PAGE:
An article that recently appeared in the Telegraph was theoretically about the state of the e-cigarette industry. Instead, it seemed to be more or less a piece about the MHRA and its medicalization plans. Despite the EU rejecting such plans recently, the UK's medical administration seems to putting on that British stiff upper lip and staying the course thing. It appears the agency has no problems acting unilaterally.
However, there is a problem with quality control – which is why the MHRA wants to see e-cigarettes regulated as medicine. This should come into effect in 2016, although without a Europe-wide initiative the UK may act unilaterally. “Our tests show that different products vary in how much nicotine they deliver” says Jeremy Mean. “So some products may not help people regulate their nicotine cravings.”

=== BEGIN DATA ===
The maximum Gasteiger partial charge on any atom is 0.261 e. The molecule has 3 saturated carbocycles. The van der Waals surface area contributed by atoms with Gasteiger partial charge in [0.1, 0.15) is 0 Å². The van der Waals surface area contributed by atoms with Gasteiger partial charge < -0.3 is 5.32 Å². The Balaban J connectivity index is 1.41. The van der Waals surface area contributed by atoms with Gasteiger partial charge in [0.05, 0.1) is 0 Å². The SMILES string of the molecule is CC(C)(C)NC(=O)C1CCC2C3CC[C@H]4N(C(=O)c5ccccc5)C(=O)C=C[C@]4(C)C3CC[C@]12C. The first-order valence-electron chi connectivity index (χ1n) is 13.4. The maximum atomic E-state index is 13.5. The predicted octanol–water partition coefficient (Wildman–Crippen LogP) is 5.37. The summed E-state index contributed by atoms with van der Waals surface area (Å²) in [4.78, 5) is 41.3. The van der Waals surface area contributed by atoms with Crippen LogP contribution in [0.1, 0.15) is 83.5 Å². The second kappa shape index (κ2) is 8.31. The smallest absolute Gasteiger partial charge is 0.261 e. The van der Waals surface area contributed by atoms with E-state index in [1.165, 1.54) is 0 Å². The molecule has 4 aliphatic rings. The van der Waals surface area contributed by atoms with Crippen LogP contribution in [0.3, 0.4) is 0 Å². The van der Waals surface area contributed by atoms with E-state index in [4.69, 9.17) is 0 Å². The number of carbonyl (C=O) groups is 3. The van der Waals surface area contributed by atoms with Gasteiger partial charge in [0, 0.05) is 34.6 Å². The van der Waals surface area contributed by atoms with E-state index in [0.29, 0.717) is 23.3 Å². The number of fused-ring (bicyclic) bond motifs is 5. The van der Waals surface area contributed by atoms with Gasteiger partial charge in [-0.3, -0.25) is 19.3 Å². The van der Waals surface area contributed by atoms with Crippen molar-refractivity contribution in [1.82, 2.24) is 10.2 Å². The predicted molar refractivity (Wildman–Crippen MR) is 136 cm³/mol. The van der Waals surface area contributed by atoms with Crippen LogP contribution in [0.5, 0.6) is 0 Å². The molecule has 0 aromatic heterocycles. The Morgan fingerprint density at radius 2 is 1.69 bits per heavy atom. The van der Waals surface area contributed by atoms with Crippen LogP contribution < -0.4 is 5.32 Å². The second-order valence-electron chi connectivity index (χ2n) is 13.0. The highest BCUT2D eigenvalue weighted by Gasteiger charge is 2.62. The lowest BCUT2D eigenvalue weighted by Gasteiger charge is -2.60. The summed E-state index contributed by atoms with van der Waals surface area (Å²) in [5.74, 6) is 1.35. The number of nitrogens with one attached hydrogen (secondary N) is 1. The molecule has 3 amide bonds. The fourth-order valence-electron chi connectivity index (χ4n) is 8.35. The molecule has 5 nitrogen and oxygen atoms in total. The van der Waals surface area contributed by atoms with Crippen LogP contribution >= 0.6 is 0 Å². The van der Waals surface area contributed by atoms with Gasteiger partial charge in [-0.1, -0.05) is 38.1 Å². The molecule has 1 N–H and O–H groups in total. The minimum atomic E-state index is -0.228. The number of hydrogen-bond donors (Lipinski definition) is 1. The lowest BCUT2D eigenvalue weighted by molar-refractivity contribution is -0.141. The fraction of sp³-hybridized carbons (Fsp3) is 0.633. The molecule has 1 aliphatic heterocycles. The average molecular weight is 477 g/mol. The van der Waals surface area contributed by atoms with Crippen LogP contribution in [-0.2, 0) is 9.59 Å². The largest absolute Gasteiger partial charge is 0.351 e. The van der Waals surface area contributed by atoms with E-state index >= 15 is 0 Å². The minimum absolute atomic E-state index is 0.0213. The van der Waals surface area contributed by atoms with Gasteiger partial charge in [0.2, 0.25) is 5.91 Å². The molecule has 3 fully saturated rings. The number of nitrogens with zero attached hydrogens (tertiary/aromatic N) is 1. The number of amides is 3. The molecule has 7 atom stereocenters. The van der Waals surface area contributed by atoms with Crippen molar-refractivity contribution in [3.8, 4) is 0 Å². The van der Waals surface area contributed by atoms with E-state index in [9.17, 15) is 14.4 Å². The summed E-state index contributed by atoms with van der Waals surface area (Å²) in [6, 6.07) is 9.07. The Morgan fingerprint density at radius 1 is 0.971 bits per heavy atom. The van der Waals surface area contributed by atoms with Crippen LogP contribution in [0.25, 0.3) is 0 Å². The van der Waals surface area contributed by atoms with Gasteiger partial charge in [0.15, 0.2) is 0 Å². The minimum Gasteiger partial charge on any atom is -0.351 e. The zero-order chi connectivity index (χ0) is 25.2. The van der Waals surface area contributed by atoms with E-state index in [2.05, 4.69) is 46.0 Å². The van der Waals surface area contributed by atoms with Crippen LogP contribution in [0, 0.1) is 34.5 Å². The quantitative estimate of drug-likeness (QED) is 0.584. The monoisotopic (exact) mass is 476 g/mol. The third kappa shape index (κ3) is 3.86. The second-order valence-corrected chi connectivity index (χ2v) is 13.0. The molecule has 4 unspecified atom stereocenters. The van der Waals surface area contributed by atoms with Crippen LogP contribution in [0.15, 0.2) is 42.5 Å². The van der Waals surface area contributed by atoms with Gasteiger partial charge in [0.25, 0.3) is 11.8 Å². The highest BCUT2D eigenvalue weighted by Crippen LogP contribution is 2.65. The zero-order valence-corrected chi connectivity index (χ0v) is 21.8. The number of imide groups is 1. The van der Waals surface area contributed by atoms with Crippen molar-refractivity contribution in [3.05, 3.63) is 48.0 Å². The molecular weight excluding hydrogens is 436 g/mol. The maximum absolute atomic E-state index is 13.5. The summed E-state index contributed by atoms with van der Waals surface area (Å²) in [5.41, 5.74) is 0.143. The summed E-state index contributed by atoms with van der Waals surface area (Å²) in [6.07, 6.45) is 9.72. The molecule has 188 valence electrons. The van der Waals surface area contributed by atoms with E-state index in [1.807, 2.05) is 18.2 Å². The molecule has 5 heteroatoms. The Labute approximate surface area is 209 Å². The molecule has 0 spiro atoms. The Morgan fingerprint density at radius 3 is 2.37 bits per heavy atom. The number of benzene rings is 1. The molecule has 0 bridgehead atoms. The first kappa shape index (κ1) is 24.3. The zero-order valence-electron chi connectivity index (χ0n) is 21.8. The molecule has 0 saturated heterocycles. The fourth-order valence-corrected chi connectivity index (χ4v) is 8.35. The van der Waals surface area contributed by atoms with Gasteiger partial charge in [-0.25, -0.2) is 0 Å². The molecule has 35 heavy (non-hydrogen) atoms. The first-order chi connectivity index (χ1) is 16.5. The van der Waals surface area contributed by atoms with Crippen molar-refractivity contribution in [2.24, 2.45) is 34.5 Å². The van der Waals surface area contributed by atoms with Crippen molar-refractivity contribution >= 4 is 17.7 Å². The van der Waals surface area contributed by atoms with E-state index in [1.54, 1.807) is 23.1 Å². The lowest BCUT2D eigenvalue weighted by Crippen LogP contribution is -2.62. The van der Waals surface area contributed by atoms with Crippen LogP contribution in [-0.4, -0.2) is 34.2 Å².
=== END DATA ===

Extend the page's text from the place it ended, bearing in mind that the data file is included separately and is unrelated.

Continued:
There are also fears that e‑cigarettes could “renormalise” smoking and promote nicotine addiction. “This is precisely why they need regulating as medicines, so that they are not sold to under-18s or targeted at non-smokers,” says Mean. He advises that for now, would-be quitters should use conventional NRT products – patches, gums and sprays – rather than e‑cigarettes.
Why is it when officials recommend patches and gum, it always sounds like a commercial of some sort? As for the UK, it seems this is a loose end that will take a little more work from UK consumers to tie up this loose end.